Seat of Arbitration

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Seat of Arbitration

In case involving International Commercial Arbitration, it is often asked as to what is the law governing the matter of dispute between the parties, the lawgoverning the arbitration on the basis of which the dispute will be settled, which is essential for the construction and validity of the Arbitration agreement and the procedure of Arbitration? The rights and obligations arising out of the contract between the parties is governed by law of a particular country or some other considerationsagreed between the parties. Upon selecting a local law, it is referred to as the governing or properlaw of contract. The procedure to determined the proper law has to be in accordancewith the general principles of the conflict of laws, which is the law chosen by the parties, or in the absence of such choice, thelaw of the country with which the agreement is most closely connected as inferred from the intention of the parties to thecontract depending upon surrounding factors.The law governing the Arbitration is extremely essential since itdetermines the validity, effect and interpretation of the Arbitration agreement and it is this law which is relied upon by thearbitrator to determine the scope of his powers and theprocedure to be followed by the arbitral tribunal (unless the parties expressly agree to submit themselves to an institutional Arbitration like SIAC etc and then have to follow the procedure which is prescribed by the aforementioned institutionswhich is different from the law governing thearbitration and procedural law of arbitration).The Seat is the determining factor for what law is applicable,which would be governing the Arbitration including the procedural aspects. When the parties state an applicable law for theArbitration agreement, that law governs the Arbitration agreement including the procedural aspects of Arbitration. However, in the event that the parties have not specifically chosen the lawgoverning the conduct and procedure of Arbitration, expressly or by necessary implication, the law of the place of the Seat of Arbitration will determine the conduct of the Arbitration. The conduct of Arbitration will beregulated and the courts of the nation in which the Seat of Arbitration is located can then only do the challenge to an award. As such this Court would be the supervisory courtpossessed with the power to annul the award.The Supreme Court has held that the choice of anothercountry as the Seat of Arbitration undoubtedly implies anacceptance that the law of that country relating to theconduct and supervision of Arbitrations will apply to the proceedings.[i] The seat is so important thatif the Arbitration agreement is found or held to provide for aSeat / place of Arbitration in a foreign country, then even if theparties want that the Indian Arbitration Act shallgovern the arbitration proceedings, Indian courts cannotexercise supervisory jurisdiction over the Arbitration or theaward.However, recently to the new amendments proposed to the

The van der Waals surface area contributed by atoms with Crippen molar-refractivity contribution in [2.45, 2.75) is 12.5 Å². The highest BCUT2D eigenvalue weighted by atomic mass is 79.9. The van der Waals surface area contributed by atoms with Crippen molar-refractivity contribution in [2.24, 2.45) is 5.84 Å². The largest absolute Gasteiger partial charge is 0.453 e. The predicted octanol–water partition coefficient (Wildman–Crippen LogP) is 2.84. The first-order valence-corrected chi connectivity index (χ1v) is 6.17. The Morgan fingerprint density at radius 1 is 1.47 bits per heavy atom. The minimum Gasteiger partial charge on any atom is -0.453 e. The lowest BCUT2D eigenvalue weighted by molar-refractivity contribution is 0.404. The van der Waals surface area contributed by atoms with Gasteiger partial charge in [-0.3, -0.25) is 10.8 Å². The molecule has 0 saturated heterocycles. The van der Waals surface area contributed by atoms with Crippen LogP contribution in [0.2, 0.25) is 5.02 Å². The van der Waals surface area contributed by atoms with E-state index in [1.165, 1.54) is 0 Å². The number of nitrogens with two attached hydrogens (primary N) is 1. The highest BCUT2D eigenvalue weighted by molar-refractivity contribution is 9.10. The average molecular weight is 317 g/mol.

Arbitration and Conciliation Act, 1996 (“Act”), the LawCommission Report (“Report”) recommends that PartI of the Act, such as interim relief[ii], court assistance for evidence[iii], appealable orders[iv], will remain available to parties in a foreignSeated Arbitration which now has been accepted by theUnion Cabinet. Additionally, in another amendmentssuggested in the Report, the Seat would be defined to mean the juridical Seat of the Arbitration.The Seat of Arbitration may well bequite independent of the place or thevenue where the hearings or otherparts of the arbitral process occur ortake place. The Seat of Arbitration it isof extreme importance, since the courts ofthe Seat that have the supervisoryjurisdiction over the arbitral process.

Difference between Seat and Venue of Arbitration

Identifying the Seat of Arbitration after Balco hasbecome one of the most important features of initiating the arbitration process. The seat selected decides thelaw governing the Arbitration procedure and often, moreimportantly, the process and rights relating to enforcementof the arbitration award. The seat and the venue of the arbitration is not always the same. Location and even the timings ofhearings take place during the course of the Arbitration inseveral different countries, the chosen Seat of Arbitrationwill remain unaffected independent of the geographicalplace where the hearings take place.In a case[v] the Supreme Court of India decided on adispute,which arose for non-delivery of supplies under an Intellectual Property License Agreement (“IPLA”)containing an arbitration clause. The relevant aspects of thearbitration clause in dispute were as under: The governing law of the IPLA was Indian law; the venueof the arbitration was London; and the provisions of the